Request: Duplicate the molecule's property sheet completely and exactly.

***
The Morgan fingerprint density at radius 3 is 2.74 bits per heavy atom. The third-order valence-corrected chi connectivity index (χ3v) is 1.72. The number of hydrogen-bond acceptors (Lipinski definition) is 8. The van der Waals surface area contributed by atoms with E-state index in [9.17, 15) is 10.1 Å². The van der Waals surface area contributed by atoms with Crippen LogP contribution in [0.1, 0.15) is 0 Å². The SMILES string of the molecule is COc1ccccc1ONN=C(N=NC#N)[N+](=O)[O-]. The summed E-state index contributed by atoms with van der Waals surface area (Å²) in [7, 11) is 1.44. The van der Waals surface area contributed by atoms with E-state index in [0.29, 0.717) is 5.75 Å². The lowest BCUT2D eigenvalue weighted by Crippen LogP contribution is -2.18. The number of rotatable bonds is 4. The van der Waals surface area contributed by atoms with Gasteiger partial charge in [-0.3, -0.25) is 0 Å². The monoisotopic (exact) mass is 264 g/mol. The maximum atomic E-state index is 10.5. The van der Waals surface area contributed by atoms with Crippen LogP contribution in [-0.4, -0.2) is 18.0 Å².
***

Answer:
The Morgan fingerprint density at radius 3 is 2.74 bits per heavy atom. The third-order valence-corrected chi connectivity index (χ3v) is 1.72. The number of hydrogen-bond acceptors (Lipinski definition) is 8. The van der Waals surface area contributed by atoms with E-state index in [9.17, 15) is 10.1 Å². The van der Waals surface area contributed by atoms with Crippen LogP contribution in [0.1, 0.15) is 0 Å². The SMILES string of the molecule is COc1ccccc1ONN=C(N=NC#N)[N+](=O)[O-]. The summed E-state index contributed by atoms with van der Waals surface area (Å²) in [7, 11) is 1.44. The van der Waals surface area contributed by atoms with E-state index in [0.29, 0.717) is 5.75 Å². The lowest BCUT2D eigenvalue weighted by Crippen LogP contribution is -2.18. The number of rotatable bonds is 4. The van der Waals surface area contributed by atoms with Gasteiger partial charge in [-0.3, -0.25) is 0 Å². The monoisotopic (exact) mass is 264 g/mol. The maximum atomic E-state index is 10.5. The van der Waals surface area contributed by atoms with Crippen LogP contribution in [-0.4, -0.2) is 18.0 Å².